Trip Start Jan 01, 2001
Trip End Dec 28, 2010

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Flag of Colombia  ,
Wednesday, December 3, 2008

A fairly early start this morning as we wanted to be sure we got Kirsty today. First stop was the Seaboard Office for the Bill of Lading. This was supposed to be the easy one since we got a taxi all the way, unfortunately he could not find the address and once we were in the area he then spent 20 to 30 minutes asking people how to find it. It turns out it was right next to the smaller entrance to the port. The driver then decided that we should pay because he could not find the office; in the end we split the difference as he had taken extra time. From the Seaboard office we had to go to the main customs building in the Port at Manga, about 10 mins away. Here we were told we needed the commercial section, still in Manga but a five minute walk. In here we got some papers which we then had to take back to the first docks. This time we go into the dock and so need ID cards, then to the Control Office and hand over the form and get more paperwork to add to it. Next a different office to find out where Kirsty was situated and get someone to escort us to her. We had our own keys so checked her out and found all was fine. It was now lunch time so everyone stops work for two hours, everyone except us that is. We managed to get the cover on the air con, put the mirrors back out, installed the radio and spotlights. Once this was done they had started work again and so we went to the customs office and got one of them to look at the vehicles, all they checked were the serial numbers and licence plates. They signed for that work and then it was back to the main office in the other port to get the Chief to sign the paper temporarily importing it. He eats at a different time so we spent ages sitting waiting for the signature. Eventually we got that and then back to the other port to pay the port fees and then to another office to get the exit paperwork. Eventually we got those and one of the men walked us back to Kirsty, getting a stamp for it going over the weighbridge as it should have, but by now it had gone 5 which is when the port is supposed to close. In the end we drove out of the gates at 5.45, having to stop at the office to hand in the ID cards. Now time to drive into the town to park for the night. We already knew that the roads were extremely narrow, with lots of overhanging balconies and so we were a little nervous, especially as there are lots of one way roads as well. In the end it was an easy enough route to get to the car park at the Convention Centre which we knew we could pay to use for a 24 hour guard. Time to relax at last.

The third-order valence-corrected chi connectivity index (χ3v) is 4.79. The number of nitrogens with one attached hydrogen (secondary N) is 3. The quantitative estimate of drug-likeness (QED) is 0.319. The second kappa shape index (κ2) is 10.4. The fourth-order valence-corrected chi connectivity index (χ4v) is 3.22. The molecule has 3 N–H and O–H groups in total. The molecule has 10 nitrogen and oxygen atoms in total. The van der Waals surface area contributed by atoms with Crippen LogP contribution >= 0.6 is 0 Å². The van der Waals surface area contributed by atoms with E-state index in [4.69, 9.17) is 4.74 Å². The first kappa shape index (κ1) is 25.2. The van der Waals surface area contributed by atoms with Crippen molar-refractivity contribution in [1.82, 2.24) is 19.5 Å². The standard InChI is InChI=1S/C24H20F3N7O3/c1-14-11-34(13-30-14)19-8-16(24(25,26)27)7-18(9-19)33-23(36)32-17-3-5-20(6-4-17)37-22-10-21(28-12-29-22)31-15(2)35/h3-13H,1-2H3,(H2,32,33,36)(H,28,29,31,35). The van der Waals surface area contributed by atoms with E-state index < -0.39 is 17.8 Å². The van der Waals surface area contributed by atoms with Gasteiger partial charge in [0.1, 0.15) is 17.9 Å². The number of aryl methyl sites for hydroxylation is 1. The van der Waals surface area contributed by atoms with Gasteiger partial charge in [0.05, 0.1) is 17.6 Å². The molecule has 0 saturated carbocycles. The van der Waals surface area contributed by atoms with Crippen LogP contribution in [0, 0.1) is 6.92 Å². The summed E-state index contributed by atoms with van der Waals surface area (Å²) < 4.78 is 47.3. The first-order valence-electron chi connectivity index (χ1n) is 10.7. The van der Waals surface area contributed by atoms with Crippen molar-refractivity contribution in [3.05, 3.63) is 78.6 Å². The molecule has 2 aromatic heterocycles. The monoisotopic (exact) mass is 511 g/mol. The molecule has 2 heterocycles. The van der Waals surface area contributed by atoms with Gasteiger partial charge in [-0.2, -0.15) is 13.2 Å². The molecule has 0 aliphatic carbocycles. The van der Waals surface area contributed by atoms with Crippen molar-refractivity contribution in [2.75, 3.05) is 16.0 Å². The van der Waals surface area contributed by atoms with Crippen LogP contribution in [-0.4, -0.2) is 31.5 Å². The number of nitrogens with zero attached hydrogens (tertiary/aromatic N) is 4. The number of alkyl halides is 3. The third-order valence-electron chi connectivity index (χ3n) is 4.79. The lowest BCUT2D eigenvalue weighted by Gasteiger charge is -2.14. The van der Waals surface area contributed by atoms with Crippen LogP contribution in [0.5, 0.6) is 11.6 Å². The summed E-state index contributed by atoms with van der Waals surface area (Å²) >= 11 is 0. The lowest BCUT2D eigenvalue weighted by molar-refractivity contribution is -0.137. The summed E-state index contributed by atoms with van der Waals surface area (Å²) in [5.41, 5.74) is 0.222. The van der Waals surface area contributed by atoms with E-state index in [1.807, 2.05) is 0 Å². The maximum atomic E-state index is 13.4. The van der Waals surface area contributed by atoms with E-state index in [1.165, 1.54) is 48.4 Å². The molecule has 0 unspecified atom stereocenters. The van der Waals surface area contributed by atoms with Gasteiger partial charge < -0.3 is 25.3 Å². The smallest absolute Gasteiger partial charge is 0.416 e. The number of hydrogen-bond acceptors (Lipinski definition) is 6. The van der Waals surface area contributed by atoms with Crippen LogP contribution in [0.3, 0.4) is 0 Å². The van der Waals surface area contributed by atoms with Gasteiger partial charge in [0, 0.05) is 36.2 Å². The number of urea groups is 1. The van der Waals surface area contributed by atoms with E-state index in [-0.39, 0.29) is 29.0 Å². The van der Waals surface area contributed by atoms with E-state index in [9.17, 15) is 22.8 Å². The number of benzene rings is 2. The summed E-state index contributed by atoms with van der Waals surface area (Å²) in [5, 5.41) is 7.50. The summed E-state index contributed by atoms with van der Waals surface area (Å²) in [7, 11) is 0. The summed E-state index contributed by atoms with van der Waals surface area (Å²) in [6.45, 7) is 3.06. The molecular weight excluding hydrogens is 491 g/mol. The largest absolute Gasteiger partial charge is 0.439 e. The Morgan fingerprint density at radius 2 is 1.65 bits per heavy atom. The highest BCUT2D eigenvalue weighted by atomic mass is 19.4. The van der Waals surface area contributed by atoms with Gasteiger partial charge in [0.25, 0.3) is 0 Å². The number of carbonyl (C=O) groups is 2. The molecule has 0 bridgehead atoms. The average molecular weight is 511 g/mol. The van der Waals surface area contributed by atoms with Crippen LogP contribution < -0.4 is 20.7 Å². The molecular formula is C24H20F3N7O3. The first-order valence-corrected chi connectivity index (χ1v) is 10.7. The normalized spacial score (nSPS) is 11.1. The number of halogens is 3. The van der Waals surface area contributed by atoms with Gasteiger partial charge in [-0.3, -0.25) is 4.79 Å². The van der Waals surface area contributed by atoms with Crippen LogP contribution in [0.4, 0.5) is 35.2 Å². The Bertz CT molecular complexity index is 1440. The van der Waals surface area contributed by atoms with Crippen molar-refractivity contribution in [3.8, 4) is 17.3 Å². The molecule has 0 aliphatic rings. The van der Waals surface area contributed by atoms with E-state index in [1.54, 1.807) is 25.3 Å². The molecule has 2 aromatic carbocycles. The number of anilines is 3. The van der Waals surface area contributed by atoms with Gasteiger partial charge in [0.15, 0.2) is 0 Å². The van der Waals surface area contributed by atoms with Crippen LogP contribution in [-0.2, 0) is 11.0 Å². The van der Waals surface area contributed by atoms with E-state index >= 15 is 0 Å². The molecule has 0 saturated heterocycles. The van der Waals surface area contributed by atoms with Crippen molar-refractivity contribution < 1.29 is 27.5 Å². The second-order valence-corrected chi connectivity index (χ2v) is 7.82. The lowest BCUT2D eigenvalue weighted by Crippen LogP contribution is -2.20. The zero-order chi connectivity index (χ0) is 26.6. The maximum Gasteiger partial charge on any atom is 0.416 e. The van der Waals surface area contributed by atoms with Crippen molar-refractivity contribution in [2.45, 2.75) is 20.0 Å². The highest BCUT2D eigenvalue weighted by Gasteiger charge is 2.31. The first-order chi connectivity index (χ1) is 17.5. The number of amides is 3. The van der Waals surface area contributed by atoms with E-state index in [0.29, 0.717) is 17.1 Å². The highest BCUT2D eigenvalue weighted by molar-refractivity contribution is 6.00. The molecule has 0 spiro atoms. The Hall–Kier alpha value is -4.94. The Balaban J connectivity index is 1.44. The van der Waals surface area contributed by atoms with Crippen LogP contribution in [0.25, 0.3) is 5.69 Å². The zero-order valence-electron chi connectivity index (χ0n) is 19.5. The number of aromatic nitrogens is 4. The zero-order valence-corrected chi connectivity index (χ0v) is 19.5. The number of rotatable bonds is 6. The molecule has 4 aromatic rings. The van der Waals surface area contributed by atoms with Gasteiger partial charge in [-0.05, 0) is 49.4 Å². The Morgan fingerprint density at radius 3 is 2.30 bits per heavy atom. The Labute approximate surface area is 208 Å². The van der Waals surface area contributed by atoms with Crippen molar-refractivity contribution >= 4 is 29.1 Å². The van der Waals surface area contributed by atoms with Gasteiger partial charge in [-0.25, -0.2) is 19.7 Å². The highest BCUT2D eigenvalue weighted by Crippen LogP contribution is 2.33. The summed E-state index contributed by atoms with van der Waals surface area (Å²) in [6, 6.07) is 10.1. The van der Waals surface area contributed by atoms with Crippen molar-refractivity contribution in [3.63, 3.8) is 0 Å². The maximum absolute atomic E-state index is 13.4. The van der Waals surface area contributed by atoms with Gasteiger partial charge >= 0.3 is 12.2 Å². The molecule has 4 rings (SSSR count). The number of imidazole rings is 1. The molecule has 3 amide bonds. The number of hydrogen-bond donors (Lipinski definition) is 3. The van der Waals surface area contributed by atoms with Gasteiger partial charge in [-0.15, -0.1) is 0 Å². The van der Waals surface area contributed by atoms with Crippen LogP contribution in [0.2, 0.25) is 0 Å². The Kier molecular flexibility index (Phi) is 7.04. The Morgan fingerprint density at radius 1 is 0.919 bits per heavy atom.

4th - Today was just a day spent cleaning up trying to get rid of the salt in the vehicle, putting up the roof bars, washing etc.
5th - Today a slow stroll around the old town. This town founded in 1533 became the main Spanish port on the Caribbean Coast, it stored all the gold plundered from the indigenous people and so was an extremely tempting target for pirates. In the 16th Century it suffered five long sieges, the most famous was that by the pirate Sir Francis Drake. (It is surprising how the view of people changes with regard to your country of birth.) In response to these attacks the Spanish decided to make the town impregnable and constructed elaborate walls and a string of forts. These did help the town during later sieges, particularly that led by Admiral Edward Vernon in 1741. Today the town has expanded dramatically and is now the largest port but that said the main centre still consists of almost complete fortified walls and lots and lots of Colonial buildings. Almost every street in the inner walled town was worth a stroll down. It only covers an area of 400 metres by 1000 metres so once you have passed through the old walls at the main gate you come first to the old plaza where they used to sell slaves, this is surrounded by fine old houses with balconies and arched covered walkways. Just off this is the Customs Plaza, the oldest and largest square which used to be a parade ground and held the original customs offices, now the government offices. Nearby we could see the three storeys Convent of San Pedro Claver with its associated church next to it. We then walked around the top of the walls until we reached the vaults, these are 23 arched rooms originally built as an ammunition store at the end of the 18th century, they were then used as a jail and today are souvenir shops. From here it was a walk back through some of the streets again very narrow with overhanging balconies, it is probably the nicest town we have visited with quite a fairy tale aspect to it.